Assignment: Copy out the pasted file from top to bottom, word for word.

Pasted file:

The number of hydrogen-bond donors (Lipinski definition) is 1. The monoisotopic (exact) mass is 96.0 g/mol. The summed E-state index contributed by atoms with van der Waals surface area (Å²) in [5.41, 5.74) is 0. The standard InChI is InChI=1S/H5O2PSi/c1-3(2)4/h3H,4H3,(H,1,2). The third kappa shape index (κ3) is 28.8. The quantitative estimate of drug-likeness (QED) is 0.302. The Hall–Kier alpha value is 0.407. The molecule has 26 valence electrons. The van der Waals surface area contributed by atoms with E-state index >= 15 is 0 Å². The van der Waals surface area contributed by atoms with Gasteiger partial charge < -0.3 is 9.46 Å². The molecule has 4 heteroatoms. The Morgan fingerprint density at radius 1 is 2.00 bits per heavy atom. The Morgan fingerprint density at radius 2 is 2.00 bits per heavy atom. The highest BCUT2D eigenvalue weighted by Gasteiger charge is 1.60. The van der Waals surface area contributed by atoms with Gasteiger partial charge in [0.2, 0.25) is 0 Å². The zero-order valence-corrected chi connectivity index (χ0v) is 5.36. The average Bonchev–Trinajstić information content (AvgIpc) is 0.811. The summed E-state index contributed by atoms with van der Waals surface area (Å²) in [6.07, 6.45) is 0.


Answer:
The number of hydrogen-bond donors (Lipinski definition) is 1. The monoisotopic (exact) mass is 96.0 g/mol. The summed E-state index contributed by atoms with van der Waals surface area (Å²) in [5.41, 5.74) is 0. The standard InChI is InChI=1S/H5O2PSi/c1-3(2)4/h3H,4H3,(H,1,2). The third kappa shape index (κ3) is 28.8. The quantitative estimate of drug-likeness (QED) is 0.302. The Hall–Kier alpha value is 0.407. The molecule has 26 valence electrons. The van der Waals surface area contributed by atoms with E-state index >= 15 is 0 Å². The van der Waals surface area contributed by atoms with Gasteiger partial charge < -0.3 is 9.46 Å². The molecule has 4 heteroatoms. The Morgan fingerprint density at radius 1 is 2.00 bits per heavy atom. The Morgan fingerprint density at radius 2 is 2.00 bits per heavy atom. The highest BCUT2D eigenvalue weighted by Gasteiger charge is 1.60. The van der Waals surface area contributed by atoms with Gasteiger partial charge in [0.2, 0.25) is 0 Å². The zero-order valence-corrected chi connectivity index (χ0v) is 5.36. The average Bonchev–Trinajstić information content (AvgIpc) is 0.811. The summed E-state index contributed by atoms with van der Waals surface area (Å²) in [6.07, 6.45) is 0.